|Index||4 reviews in total|
I was fortunate enough to watch this the night it premiered where I live, since there were so few others in the theater. Hopefully word of mouth will spread. This is a masterpiece. So tight and filled to the brink with material, with an immense amount of it being hinted at, yet without it being heavy. The pace is spot-on, this is often intense, but never overwhelmingly so. It is difficult to put into words how incredibly well this handles all the delicate balances required. Nothing is too much or less than it needs to be. The plot is magnificent, and develops masterfully throughout. You may very well be able to predict occurrences in this, and you will find, just as I did, that their impact is unbelievably strong and real, the sign of a remarkably talented story-teller. The direction and writing is excellent, so effective, engaging, powerful. Cinematography and editing are amazing. It's rare to see such a firm grasp on what can be done with this medium, what can be achieved with a camera. The build-up and establishing of the mood is always beyond reproach. Acting and casting are perfect, every performance and every role, no emotion is under- or overplayed. Melville and Ditlevsen, the best of luck to you, may you and your careers go as far as you clearly deserve to. The sound is impeccable, and the music, a rather important part of this, consists of well-composed score and good choices of music already out. This is almost completely credible, the events, the people, the behavior, and at most you can contest minor details that don't detract from this as a whole. There is some humor, and it doesn't try too hard, nor is it dwelled on. This captures so many little moments, and truly gets into the humanity of it. While this can be viewed by a mainstream audience, in that they will be able to follow it(no offense intended, I'm saying that this is not Lynch), I'm not sure it's for everyone, or that anyone that *can* see it, will enjoy it. It's not a pleasant little escapist piece. Very little of this can be referred to as "fun". It's a deeply serious, and fairly dark, film. There is nudity, perhaps even a little more than what all non-Scandinavians are comfortable with. This has unglamourized violence, disturbing content and infrequent, moderate language as well. None of it is gratuitous. Thank you, Giese. Please keep them coming. These are indispensable, and not only to Danish cinema. I recommend this to anyone who feels they can handle it, and those who have at least somewhat of an interest in psychology in particular. 10/10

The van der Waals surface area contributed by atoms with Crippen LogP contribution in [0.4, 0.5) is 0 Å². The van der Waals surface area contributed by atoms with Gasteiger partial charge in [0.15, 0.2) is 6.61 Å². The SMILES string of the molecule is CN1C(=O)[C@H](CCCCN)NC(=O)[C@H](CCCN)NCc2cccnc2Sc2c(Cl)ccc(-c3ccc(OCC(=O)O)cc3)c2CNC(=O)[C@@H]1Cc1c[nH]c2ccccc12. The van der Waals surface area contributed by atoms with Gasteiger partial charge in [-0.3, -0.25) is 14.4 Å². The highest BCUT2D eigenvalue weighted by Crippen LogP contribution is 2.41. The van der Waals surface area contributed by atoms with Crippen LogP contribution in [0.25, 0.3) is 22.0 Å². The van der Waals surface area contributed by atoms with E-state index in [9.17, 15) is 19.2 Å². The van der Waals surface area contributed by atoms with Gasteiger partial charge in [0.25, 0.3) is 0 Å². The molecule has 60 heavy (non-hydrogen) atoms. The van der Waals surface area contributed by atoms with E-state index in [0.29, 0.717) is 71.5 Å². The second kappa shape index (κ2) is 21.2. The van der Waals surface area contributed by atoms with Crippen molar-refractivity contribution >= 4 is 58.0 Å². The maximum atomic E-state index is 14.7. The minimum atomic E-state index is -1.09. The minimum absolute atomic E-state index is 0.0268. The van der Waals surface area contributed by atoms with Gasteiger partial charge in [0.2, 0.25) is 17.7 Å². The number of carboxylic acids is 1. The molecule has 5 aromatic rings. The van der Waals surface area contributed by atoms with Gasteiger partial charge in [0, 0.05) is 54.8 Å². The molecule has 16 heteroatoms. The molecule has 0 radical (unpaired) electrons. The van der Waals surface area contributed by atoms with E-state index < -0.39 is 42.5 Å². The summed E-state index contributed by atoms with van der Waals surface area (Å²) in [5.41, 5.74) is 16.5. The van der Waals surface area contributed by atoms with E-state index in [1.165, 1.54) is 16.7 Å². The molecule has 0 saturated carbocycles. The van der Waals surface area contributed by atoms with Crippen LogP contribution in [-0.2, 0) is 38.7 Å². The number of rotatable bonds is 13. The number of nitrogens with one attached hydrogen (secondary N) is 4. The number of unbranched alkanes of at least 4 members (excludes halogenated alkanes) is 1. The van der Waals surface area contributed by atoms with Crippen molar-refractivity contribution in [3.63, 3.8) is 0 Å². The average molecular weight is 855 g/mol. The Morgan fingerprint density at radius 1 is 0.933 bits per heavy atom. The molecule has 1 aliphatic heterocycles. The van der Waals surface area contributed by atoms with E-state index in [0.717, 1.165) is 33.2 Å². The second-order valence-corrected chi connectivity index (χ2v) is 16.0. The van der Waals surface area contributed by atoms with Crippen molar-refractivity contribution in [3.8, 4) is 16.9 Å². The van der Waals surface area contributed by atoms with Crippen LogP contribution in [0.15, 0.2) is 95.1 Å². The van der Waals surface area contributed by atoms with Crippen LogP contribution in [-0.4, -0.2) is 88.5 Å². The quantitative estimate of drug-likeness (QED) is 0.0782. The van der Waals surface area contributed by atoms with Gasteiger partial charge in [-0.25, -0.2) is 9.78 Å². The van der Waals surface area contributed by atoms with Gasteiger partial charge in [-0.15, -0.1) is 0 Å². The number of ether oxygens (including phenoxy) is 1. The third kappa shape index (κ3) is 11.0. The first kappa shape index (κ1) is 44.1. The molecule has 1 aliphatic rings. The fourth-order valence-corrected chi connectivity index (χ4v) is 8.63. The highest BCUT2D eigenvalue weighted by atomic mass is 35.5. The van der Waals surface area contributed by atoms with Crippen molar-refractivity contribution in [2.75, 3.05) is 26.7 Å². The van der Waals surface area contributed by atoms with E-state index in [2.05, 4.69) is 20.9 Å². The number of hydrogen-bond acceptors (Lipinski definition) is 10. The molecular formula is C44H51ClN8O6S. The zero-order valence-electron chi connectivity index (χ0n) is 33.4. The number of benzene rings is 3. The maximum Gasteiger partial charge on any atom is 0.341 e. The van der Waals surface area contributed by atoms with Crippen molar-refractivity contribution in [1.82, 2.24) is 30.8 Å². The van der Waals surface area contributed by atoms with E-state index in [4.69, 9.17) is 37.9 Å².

*** This review may contain spoilers ***
The movie really starts promising with a depressing atmosphere around
talented piano student Daniel which is also giving a hint about his
feelings and how his psychology will be... His unhappiness, shyness in
front of the audience and the girls, tainted relation with the mother
and the suppressed feelings about his father's death -suicide- due to
the his mental problems. The first part of the movie has a coherent
screenplay that makes you root for the depressed emotions and the
happiness with finding love - sweet Sophie.
All these ends when the hero starts the suspicion and envy for the girlfriend. It feels kind of fake and enforced in the scenario that even though he's so explicitly dictating about his jealousy and doubts about the girl's fidelity and her relationship with his piano teacher, Sophie keeps on stuff that will provoke him such as flirting dances with the teacher or hanging out with him even though they had no contact point except Daniel before.
Beginning as a drama and continuing psychology/thriller movie, the end is a cliché; lovers are apart.
Except for some aches in the screenplay, it's still a good movie especially if you're somehow related to Scandinavia.
The young and very talented piano student Daniel is living together
with his single mother after has musical genius father took his own
life a year ago. He is on the brink of becoming a Juliard student, when
he meets his first real love, Sofie. This is amazing, until he realizes
that his piano teacher is having an affair with his mother. When he
finally accepts this, he starts to suspect his piano teacher in having
an affair with her. His world changes dramatically.
This is experienced film editor Morten Giese's first feature film directing job. He does this very well. The actors in the film is doing a great job. Daniel is played by Cyron Melville, brilliantly holding the tension the film throughout. Dejan Cukic is as always doing a brilliant job, another one of these roles that you have to figure out if he is good or if he is bad.
The film gives a good depiction of a troubled mind and extreme jealousy. An illness which might be very severe, and could lead to tragic consequences.
I think the film is well done, and an interesting take on the genre. Recommended.
I was unlucky enough to watch it a a surprise premiere showing, and I
regretted not leaving at once.
I had never been to a theater where the entire crowd shouted with glee when the torture was finally over... I have now.
The movie is filled with lousy acting, the dialog is painful and the pace is so slow that the movie feels endless. Luckily it isn't.
As an example of the painful dialog and pace I will refer to an episode in the movie where the female lead says: "we need to talk".
The resounding groans in the audience was immense and a comment of "please, make it short" was shouted at the screen.
What comes to me as the biggest surprise is how well some people rate this movie - I would never recommend this movie to anyone.
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